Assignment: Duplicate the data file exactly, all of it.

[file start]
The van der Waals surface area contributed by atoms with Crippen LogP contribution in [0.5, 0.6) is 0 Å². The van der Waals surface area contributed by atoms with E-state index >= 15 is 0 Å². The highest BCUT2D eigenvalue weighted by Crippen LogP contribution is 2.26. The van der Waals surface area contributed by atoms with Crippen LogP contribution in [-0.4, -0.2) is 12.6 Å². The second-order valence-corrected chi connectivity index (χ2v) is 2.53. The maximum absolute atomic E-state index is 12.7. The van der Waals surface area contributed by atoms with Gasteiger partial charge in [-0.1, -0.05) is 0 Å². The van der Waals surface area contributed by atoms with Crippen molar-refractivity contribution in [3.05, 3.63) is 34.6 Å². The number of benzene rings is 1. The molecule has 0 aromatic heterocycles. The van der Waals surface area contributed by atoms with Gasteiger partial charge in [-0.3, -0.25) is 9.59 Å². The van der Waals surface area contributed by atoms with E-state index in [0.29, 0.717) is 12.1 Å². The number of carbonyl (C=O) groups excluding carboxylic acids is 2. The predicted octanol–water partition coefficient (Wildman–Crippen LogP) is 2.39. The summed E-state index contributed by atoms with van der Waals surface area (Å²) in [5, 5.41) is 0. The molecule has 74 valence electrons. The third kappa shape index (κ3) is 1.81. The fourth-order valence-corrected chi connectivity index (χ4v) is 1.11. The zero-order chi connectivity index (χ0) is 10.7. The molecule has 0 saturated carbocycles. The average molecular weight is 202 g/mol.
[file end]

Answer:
The van der Waals surface area contributed by atoms with Crippen LogP contribution in [0.5, 0.6) is 0 Å². The van der Waals surface area contributed by atoms with E-state index >= 15 is 0 Å². The highest BCUT2D eigenvalue weighted by Crippen LogP contribution is 2.26. The van der Waals surface area contributed by atoms with Crippen LogP contribution in [-0.4, -0.2) is 12.6 Å². The second-order valence-corrected chi connectivity index (χ2v) is 2.53. The maximum absolute atomic E-state index is 12.7. The van der Waals surface area contributed by atoms with Gasteiger partial charge in [-0.1, -0.05) is 0 Å². The van der Waals surface area contributed by atoms with Crippen molar-refractivity contribution in [3.05, 3.63) is 34.6 Å². The number of benzene rings is 1. The molecule has 0 aromatic heterocycles. The van der Waals surface area contributed by atoms with Gasteiger partial charge in [-0.3, -0.25) is 9.59 Å². The van der Waals surface area contributed by atoms with E-state index in [0.29, 0.717) is 12.1 Å². The number of carbonyl (C=O) groups excluding carboxylic acids is 2. The predicted octanol–water partition coefficient (Wildman–Crippen LogP) is 2.39. The summed E-state index contributed by atoms with van der Waals surface area (Å²) in [5, 5.41) is 0. The molecule has 74 valence electrons. The third kappa shape index (κ3) is 1.81. The fourth-order valence-corrected chi connectivity index (χ4v) is 1.11. The zero-order chi connectivity index (χ0) is 10.7. The molecule has 0 saturated carbocycles. The average molecular weight is 202 g/mol.